Chemphot (chemistry of photons: from photobiology to optical matter)
Innovative treatment of infections and cancer using real-time monitoring of ROS using self-reporting non-toxic photosensitizers
Government of Spain
01/01/2023 a 31/12/2027
This Ramon y Cajal Programme will allow me to perform a frontier research project bringing at the interphase of photobiology and optical materials.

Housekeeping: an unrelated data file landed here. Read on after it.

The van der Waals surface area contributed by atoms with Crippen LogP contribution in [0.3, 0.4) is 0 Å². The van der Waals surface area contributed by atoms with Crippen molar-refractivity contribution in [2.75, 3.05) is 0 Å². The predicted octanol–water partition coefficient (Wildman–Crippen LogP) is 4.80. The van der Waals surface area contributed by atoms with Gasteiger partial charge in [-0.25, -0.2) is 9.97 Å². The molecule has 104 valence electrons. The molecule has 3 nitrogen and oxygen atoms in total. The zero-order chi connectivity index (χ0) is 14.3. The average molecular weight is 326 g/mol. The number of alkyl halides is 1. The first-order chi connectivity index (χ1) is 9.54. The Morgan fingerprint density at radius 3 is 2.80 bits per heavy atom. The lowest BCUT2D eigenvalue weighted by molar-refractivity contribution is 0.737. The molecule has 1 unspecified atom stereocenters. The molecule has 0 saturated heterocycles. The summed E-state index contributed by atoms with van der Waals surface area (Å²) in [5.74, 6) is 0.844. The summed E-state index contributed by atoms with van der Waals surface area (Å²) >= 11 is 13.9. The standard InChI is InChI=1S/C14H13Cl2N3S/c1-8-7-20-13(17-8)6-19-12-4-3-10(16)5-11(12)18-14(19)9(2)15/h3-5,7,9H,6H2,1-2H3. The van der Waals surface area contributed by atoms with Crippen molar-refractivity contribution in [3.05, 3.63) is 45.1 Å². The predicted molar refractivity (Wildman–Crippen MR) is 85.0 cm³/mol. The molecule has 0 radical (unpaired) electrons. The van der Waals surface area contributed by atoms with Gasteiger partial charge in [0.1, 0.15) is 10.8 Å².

Infections and cancer, both having in common the uncontrolled growth of cells, are two of the major causes of death in the world, accounting for approximately 30% of all deaths in 2016. Chemo- and antibiotic therapies are the most common treatments for cancer and infections, respectively. However, they suffer from two major problems, namely high toxicity and the onset of resistance. Thus, alternative approaches are urgently needed. Photodynamic therapy (PDT) is being actively investigated for its potential to overcome these drawbacks. PDT uses harmless light to activate non-toxic photosensitive chemicals called photosensitizers (PS) to generate cytotoxic reactive oxygen species (ROS) for cell eradication. The main advantages of PDT are its broad applicability, safety, selectivity, and spatio-temporal resolution. Moreover, PDT does not usually cause the emergence of resistance. PDT has achieved clinical success, although it is still not widely adopted as a standard clinical procedure. One of the main problems is ROS dosimetry, since it is currently not possible to monitor, even less control, the dose of cytotoxic ROS generated in a PDT treatment. The aim of RyC project is therefore to provide solutions to this problem by developing a self-reporting PS capable of real-time monitoring the production of ROS at the treatment site. To this end, PS with ROS-sensitive fluorescence will be developed. This will make it possible, for the first time, to deliver reproducible doses of ROS, leading to improved, consistent, and reproducible therapeutic outcomes. Alternatively, short-wave infrared (SWIR) imaging systems will be developed to study the intracellular production of ROS.